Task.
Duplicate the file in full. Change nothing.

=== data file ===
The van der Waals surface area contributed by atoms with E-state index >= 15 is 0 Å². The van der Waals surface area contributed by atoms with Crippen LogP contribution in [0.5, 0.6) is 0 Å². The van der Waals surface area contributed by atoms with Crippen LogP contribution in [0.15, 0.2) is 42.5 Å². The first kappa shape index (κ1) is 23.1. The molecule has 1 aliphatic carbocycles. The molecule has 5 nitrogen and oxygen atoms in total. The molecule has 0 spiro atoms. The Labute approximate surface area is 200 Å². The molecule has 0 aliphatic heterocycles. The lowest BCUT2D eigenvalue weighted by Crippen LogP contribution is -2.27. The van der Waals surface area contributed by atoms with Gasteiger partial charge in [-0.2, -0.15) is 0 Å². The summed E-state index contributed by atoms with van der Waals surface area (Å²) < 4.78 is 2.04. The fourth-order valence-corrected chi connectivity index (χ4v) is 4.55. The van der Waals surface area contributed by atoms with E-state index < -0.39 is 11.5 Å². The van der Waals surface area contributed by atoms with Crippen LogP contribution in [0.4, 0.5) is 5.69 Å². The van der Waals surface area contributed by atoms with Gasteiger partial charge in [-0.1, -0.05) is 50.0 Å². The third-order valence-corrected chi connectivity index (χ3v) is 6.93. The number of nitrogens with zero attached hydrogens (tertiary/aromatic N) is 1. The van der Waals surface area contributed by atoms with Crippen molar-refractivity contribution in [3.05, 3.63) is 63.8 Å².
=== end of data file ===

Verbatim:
The van der Waals surface area contributed by atoms with E-state index >= 15 is 0 Å². The van der Waals surface area contributed by atoms with Crippen LogP contribution in [0.5, 0.6) is 0 Å². The van der Waals surface area contributed by atoms with Crippen LogP contribution in [0.15, 0.2) is 42.5 Å². The first kappa shape index (κ1) is 23.1. The molecule has 1 aliphatic carbocycles. The molecule has 5 nitrogen and oxygen atoms in total. The molecule has 0 spiro atoms. The Labute approximate surface area is 200 Å². The molecule has 0 aliphatic heterocycles. The lowest BCUT2D eigenvalue weighted by Crippen LogP contribution is -2.27. The van der Waals surface area contributed by atoms with Gasteiger partial charge in [-0.2, -0.15) is 0 Å². The summed E-state index contributed by atoms with van der Waals surface area (Å²) < 4.78 is 2.04. The fourth-order valence-corrected chi connectivity index (χ4v) is 4.55. The van der Waals surface area contributed by atoms with E-state index < -0.39 is 11.5 Å². The van der Waals surface area contributed by atoms with Crippen LogP contribution in [0.4, 0.5) is 5.69 Å². The van der Waals surface area contributed by atoms with Gasteiger partial charge in [-0.1, -0.05) is 50.0 Å². The third-order valence-corrected chi connectivity index (χ3v) is 6.93. The number of nitrogens with zero attached hydrogens (tertiary/aromatic N) is 1. The van der Waals surface area contributed by atoms with Crippen molar-refractivity contribution in [3.05, 3.63) is 63.8 Å².